We didn't ask for special treatment, but the director clearly took the lesson to heart, and discussed it with the staff. Years later, my friend L attended a party where she overheard a conversation in which my children came up. One of the participants had been a worker at our daycare; she didn't know that L knew us and would report back. She said that attitudes had changed among the staff as a result of the situation; they thought about possible biases in their actions, and went about their jobs in a more thoughtful, introspective fashion. How long-lasting that effect was, it's impossible to say. But this is one way that progress occurs, through small, local changes.
When Zazuki was born in 1995, no one blinked an eye when we said we were doing it again (and this time, we had put in a daycare application before conception!). Arju was by then a delightful, talkative creature, and any fears they might have had, had long since been put to rest. I kept the birth announcements up on my Web page for a while, though as the kids grew up, they seemed like old news, and I took them off. But history has a way of resurfacing.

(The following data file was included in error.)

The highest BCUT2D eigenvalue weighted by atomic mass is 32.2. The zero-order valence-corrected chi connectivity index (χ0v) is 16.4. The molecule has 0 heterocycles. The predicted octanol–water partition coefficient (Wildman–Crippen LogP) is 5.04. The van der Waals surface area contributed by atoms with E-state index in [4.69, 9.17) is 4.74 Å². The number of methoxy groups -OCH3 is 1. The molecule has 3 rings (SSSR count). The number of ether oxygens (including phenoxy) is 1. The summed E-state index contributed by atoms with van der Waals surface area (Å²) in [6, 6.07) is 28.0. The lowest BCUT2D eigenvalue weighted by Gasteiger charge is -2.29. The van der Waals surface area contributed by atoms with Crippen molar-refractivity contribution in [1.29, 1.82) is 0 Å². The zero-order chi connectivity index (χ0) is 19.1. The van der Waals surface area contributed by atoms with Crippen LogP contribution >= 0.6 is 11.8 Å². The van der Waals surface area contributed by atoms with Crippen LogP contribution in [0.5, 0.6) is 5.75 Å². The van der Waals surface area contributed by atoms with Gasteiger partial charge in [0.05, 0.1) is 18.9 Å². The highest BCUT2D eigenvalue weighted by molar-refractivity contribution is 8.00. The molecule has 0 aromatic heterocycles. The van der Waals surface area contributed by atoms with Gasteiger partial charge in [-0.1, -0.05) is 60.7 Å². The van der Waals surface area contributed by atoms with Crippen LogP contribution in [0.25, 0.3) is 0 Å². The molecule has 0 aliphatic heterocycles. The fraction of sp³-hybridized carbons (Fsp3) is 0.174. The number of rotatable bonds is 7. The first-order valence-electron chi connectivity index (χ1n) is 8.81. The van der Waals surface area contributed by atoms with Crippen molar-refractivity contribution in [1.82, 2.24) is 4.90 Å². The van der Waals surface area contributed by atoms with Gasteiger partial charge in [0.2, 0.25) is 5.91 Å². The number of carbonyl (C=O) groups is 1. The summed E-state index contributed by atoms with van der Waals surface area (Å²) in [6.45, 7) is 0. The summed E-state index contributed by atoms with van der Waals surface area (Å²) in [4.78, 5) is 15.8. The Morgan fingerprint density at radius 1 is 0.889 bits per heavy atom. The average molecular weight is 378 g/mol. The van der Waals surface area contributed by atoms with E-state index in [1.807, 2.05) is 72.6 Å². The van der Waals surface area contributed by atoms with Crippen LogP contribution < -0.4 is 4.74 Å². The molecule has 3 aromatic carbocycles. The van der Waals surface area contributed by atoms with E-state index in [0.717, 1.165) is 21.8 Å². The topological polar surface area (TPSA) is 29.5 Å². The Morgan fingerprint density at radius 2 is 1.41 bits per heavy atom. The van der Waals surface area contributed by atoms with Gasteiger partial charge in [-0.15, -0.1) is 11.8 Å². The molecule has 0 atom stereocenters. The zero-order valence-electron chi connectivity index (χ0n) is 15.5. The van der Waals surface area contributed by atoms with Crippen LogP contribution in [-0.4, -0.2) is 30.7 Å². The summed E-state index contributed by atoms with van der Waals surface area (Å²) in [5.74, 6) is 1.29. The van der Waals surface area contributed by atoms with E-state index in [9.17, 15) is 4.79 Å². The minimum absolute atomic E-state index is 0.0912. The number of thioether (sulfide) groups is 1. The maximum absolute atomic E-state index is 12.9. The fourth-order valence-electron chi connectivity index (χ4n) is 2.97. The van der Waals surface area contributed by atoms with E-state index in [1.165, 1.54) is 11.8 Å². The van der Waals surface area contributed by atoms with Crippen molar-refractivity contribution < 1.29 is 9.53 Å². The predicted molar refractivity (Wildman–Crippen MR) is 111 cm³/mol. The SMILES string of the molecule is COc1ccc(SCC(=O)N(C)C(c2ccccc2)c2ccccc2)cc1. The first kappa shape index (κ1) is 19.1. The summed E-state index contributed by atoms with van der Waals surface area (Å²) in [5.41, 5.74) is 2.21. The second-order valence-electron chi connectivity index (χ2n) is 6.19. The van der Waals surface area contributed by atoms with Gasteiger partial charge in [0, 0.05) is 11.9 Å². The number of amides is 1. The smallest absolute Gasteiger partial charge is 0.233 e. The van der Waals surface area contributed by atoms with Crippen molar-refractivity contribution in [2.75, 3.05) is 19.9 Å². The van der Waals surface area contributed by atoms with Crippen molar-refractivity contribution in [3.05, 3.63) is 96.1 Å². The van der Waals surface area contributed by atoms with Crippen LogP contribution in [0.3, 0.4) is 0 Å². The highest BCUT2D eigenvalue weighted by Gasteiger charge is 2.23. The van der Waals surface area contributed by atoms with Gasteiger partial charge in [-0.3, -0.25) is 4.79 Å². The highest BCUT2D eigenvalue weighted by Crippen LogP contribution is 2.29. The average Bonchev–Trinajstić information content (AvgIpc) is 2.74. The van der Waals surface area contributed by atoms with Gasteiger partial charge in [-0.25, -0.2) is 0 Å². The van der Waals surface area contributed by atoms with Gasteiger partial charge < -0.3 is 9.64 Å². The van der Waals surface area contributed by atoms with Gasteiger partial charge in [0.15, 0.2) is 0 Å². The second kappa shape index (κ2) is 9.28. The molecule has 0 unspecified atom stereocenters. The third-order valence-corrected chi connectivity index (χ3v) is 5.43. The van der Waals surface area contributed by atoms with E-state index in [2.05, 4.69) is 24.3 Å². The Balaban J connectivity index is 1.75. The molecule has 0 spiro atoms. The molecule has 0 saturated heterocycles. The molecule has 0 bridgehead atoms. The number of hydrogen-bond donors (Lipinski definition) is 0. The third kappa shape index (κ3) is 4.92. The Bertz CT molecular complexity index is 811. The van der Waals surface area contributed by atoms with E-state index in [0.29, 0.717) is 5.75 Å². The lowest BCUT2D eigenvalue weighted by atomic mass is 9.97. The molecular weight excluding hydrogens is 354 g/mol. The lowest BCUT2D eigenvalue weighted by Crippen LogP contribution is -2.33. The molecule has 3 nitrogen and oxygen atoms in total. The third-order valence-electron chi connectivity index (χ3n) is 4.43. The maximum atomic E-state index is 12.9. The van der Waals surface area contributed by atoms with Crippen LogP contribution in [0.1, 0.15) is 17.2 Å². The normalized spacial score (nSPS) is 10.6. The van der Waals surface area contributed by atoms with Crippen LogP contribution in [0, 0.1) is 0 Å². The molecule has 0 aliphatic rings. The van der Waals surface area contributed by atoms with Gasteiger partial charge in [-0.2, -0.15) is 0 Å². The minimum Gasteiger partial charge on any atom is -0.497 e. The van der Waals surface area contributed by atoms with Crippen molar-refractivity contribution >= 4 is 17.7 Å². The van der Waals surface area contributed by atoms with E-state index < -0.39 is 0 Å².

Back in 2011, my "been there, done that" tweets must have been noticed, because a reporter from Postmedia (which owns the National Post) e-mailed me requesting an interview. I refused phone contact but gave a short statement by e-mail. He wanted more detail, and I agreed to answer by e-mail the questions he would have asked over the phone. As a consequence of my being able to compose my responses, the article had fewer distortions than usual. What I hadn't expected were the phone calls from TV networks. I let them e-mail me, and turned them down. Apparently, the Toronto couple who started the latest furor did the same, as the woman explained in a rational and intelligent article written entirely in her own words. And with that, the attention of the world turned elsewhere.
I wrote my answers to the reporter using gender-neutral language to refer to my children (as I have done here) to make a point, even though he had done his research on the Web (looking, perhaps, at their Facebook profile photos, in which it's fairly obvious) and figured out which pronouns he needed to use. His article highlights their sexes in the lede, so you can click through, if you wish, and find out for yourself. But before you do, ask yourself why that particular bit of information is so important. Really, it isn't. The desire to know, on the other hand, that is worth thinking about.